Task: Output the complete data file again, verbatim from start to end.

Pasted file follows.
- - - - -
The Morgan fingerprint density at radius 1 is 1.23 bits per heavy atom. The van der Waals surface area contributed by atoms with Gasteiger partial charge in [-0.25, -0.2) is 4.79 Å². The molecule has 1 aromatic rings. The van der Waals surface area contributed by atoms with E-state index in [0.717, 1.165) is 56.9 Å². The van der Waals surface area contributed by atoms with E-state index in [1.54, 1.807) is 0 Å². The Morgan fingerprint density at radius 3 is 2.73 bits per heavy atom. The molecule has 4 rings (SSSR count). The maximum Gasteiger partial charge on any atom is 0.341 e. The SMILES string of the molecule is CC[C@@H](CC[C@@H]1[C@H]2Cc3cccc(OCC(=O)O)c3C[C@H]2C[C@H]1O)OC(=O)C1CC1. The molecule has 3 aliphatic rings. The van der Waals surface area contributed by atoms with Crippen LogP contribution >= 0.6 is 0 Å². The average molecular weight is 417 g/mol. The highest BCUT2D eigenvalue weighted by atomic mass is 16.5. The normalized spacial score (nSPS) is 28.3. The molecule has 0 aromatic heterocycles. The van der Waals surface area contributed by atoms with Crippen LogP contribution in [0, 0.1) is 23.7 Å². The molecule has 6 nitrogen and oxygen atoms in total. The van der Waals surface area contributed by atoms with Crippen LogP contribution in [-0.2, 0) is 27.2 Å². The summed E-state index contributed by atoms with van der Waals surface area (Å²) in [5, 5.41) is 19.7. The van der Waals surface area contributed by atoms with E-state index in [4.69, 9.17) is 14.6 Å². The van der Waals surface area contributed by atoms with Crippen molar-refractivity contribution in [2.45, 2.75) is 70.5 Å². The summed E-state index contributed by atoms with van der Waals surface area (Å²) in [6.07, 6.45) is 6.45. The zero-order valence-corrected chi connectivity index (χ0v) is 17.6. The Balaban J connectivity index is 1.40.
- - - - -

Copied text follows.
The Morgan fingerprint density at radius 1 is 1.23 bits per heavy atom. The van der Waals surface area contributed by atoms with Gasteiger partial charge in [-0.25, -0.2) is 4.79 Å². The molecule has 1 aromatic rings. The van der Waals surface area contributed by atoms with E-state index in [0.717, 1.165) is 56.9 Å². The van der Waals surface area contributed by atoms with E-state index in [1.54, 1.807) is 0 Å². The Morgan fingerprint density at radius 3 is 2.73 bits per heavy atom. The molecule has 4 rings (SSSR count). The maximum Gasteiger partial charge on any atom is 0.341 e. The SMILES string of the molecule is CC[C@@H](CC[C@@H]1[C@H]2Cc3cccc(OCC(=O)O)c3C[C@H]2C[C@H]1O)OC(=O)C1CC1. The molecule has 3 aliphatic rings. The van der Waals surface area contributed by atoms with Crippen LogP contribution >= 0.6 is 0 Å². The average molecular weight is 417 g/mol. The highest BCUT2D eigenvalue weighted by atomic mass is 16.5. The normalized spacial score (nSPS) is 28.3. The molecule has 0 aromatic heterocycles. The van der Waals surface area contributed by atoms with Crippen LogP contribution in [0, 0.1) is 23.7 Å². The molecule has 6 nitrogen and oxygen atoms in total. The van der Waals surface area contributed by atoms with Crippen LogP contribution in [-0.2, 0) is 27.2 Å². The summed E-state index contributed by atoms with van der Waals surface area (Å²) in [5, 5.41) is 19.7. The van der Waals surface area contributed by atoms with E-state index in [4.69, 9.17) is 14.6 Å². The van der Waals surface area contributed by atoms with Crippen molar-refractivity contribution in [2.45, 2.75) is 70.5 Å². The summed E-state index contributed by atoms with van der Waals surface area (Å²) in [6.07, 6.45) is 6.45. The zero-order valence-corrected chi connectivity index (χ0v) is 17.6. The Balaban J connectivity index is 1.40.